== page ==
Marvel.com: So much of what you've written and so many of your interests draw from science fiction and your love of that. Have you also read a lot of the classic mystery novels by guys like Raymond Chandler and Dashiell Hammett? Stuart Moore: I'm a big Hammett fan. I love the novel "The Maltese Falcon," which is almost word-for-word the movie. [Laughs] I don't know if they even had a script. They just filmed the novel. But yeah, I don't know all that stuff, but you're right that those are my two favorite genres, crime and science fiction. WOLVERINE NOIR is a little different from your average Wolverine story because it's in this world where the character has no powers. He's just a knife expert. There's really no science fiction or paranormal aspect to it, but when you get to combine them, that's fun too. Marvel.com: Well, super heroes as a genre are really malleable and easy to look at as archetypes that you can kind of transpose another genre over top of… Stuart Moore: I agree. That was one of the things that during the time I was the Marvel Knights editor that was the most fun for me. I was delving into super heroes for the first time in comics, and Bendis was writing DAREDEVIL as a crime comic with a super hero in it. CAPTAIN AMERICA was a techno thriller. So you can bend and stretch the whole genre of super heroes in all different directions. Marvel.com: Was there a marching order for the NOIR book? It doesn't feel as though Marvel has been building this up to be a shared universe or anything. Did you just walk in and say, "Here's my take on the story"?

Preview art by
C.P. Smith

Stuart Moore:
It's a little more than that. I think I came in with one earlier version, and while the series don't tie in together, we wanted to make sure they didn't contradict each other. My initial ideas kind of stepped on the toes of X MEN NOIR a little bit, so we tweaked it. It didn't change the essence of the story, it just meant that my story got set significantly earlier. We leave Wolverine in a place where they can use him later, but there's no significant crossover. I was strongly urged not to use actual powers in the story at all and keep it strictly as a crime book. I'm not sure all the Noir books do that. I think SPIDER-MAN NOIR and DAREDEVIL NOIR have some powers. But that works out well to differentiate our Logan from the normal Logan—even though in my mind he's the same guy. [Laughs] Marvel.com: Well, you can just erase his memory a few times and leave the boilerplate intact. Stuart Moore: Exactly! Marvel.com: As you go into the series, we've got Logan and Dog who are removed a bit from how we know them already. Did you make an effort to show readers, "This isn't the exact same plot of Wolverine's life just set in a different time"? Stuart Moore: Well, we wanted to pull in some of the pieces of Wolverine's origin but scramble them up in a completely different way. And as the series goes on, you'll see us playing with people's expectations a little bit. The stuff with Dog is a little bit foreshadowing that because he's obviously in a different role than he was in ORIGIN, but as things go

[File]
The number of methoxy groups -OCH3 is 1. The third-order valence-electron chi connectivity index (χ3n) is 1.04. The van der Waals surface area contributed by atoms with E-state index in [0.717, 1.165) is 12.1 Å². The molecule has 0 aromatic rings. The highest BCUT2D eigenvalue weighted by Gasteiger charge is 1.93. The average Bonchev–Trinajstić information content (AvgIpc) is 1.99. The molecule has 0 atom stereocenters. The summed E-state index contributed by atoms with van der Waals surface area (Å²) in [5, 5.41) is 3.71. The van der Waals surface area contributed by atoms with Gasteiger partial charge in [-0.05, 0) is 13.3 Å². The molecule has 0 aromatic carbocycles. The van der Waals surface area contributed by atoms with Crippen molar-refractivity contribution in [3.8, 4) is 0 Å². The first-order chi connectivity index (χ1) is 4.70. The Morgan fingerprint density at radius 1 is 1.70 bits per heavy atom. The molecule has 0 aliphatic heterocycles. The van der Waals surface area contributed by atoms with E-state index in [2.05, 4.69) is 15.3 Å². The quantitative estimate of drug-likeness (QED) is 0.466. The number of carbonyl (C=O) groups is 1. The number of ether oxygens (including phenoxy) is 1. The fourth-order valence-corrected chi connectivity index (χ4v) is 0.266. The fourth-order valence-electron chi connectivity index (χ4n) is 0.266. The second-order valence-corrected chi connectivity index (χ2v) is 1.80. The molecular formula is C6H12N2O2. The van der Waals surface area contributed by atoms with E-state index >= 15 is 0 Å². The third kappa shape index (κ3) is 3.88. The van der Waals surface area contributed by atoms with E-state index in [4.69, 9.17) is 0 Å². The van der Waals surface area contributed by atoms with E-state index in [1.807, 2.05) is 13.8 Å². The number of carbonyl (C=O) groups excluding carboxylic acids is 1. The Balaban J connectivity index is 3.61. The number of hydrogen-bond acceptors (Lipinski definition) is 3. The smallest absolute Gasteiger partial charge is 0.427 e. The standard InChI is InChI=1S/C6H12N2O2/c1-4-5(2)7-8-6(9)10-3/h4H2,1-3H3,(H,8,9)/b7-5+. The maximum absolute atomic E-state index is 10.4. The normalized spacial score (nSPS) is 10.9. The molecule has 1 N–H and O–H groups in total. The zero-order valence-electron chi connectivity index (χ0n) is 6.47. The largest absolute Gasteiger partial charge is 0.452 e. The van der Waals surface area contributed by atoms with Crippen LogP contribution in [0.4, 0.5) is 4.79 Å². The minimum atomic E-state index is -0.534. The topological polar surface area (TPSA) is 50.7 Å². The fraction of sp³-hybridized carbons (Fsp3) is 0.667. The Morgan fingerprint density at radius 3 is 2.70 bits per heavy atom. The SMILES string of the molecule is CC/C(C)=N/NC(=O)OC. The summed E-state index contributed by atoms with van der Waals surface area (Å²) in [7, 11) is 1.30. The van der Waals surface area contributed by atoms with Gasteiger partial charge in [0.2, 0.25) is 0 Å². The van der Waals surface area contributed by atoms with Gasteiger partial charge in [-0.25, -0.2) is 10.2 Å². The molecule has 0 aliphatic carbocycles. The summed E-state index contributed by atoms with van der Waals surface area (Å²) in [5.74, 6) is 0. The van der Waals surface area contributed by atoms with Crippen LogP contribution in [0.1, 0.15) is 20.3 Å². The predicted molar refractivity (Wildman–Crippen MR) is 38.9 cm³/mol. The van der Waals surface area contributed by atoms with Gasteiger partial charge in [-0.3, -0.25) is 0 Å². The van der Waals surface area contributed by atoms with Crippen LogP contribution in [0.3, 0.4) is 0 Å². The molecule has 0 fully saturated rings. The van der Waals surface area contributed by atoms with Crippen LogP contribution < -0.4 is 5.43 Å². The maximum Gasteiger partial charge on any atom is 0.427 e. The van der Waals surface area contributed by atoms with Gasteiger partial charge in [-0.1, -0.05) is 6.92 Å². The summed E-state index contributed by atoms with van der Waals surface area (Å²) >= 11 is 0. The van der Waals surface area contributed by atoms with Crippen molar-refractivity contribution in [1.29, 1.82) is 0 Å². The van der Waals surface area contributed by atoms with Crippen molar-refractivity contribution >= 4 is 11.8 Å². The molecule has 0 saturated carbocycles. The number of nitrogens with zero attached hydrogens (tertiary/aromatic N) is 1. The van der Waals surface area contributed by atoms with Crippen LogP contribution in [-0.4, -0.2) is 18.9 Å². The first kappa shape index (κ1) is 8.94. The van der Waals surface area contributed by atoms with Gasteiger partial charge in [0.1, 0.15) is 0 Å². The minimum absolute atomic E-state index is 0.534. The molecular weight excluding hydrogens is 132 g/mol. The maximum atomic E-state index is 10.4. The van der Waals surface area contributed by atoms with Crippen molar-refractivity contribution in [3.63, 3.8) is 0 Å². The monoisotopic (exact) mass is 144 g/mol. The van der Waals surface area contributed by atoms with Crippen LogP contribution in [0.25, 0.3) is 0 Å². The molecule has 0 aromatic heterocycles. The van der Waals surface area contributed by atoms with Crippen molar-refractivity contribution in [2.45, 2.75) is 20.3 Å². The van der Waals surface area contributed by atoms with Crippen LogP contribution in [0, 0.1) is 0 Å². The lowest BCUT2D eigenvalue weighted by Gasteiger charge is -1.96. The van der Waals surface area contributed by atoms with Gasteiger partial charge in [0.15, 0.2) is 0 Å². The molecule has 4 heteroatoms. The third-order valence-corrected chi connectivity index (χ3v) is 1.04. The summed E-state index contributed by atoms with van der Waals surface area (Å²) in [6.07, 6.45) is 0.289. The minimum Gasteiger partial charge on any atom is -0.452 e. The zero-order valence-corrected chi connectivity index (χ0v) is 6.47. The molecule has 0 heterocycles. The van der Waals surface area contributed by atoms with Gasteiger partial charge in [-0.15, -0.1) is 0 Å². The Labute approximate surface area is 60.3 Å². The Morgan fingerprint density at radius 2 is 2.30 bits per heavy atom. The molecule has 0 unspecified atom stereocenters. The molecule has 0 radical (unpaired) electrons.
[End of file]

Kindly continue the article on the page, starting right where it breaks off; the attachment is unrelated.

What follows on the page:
Preview art by
C.P. Smith

along it diverges more. It's like taking those same ingredients and mixing them up into a very different story and genre. Marvel.com: But if this is a kind of prototype Wolverine story, you're pretty much telling us we're in for a really sad ending, aren't you? Stuart Moore: [Laughs] Um...well, it's a pretty grim world he lives in [with] this story. He's run away from a lot of things, but I don't want to tell you that the ending is sad or happy. There's a resolution. [Laughs] I'll say that much. It's a Wolverine story, but it's also a hard-boiled detective story, and one thing that tends to happen in a hard-boiled detective story is that the protagonist gets the crap beat out of him. You can look forward to that in this story. Marvel.com: Already we've seen Dog and Mariko in the preview pages. Are there any other familiar faces from the regular Marvel U connected to Wolverine we may see down the line? Stuart Moore: Yeah. There's another one that shows up in issue #2, and as we go along there will be a couple of more. I don't think I'm giving too much away to say that if you're going to do a top-to-bottom reimagining of Wolverine, you're going to want to do a version of Victor Creed aka Sabertooth automatically. He's going to play a bigger role in the story moving along. What we kind of do is take the various Wolverine characters, strip out their more supernatural or surreal elements and bring them right back down to earth as brutal characters trying to exist in a rough environment in the Bowery in 1937 right before World War II breaks out. Hopefully we stir it all together into an interesting stew. Be sure to pick up WOLVERINE NOIR, on sale April 15, but first, you can read more by Stuart Moore on Marvel Digital Comics Unlimited Check out the official Marvel Shop for everything X-Men! Download episodes of X-Men: Evolutionicon now on iTunes!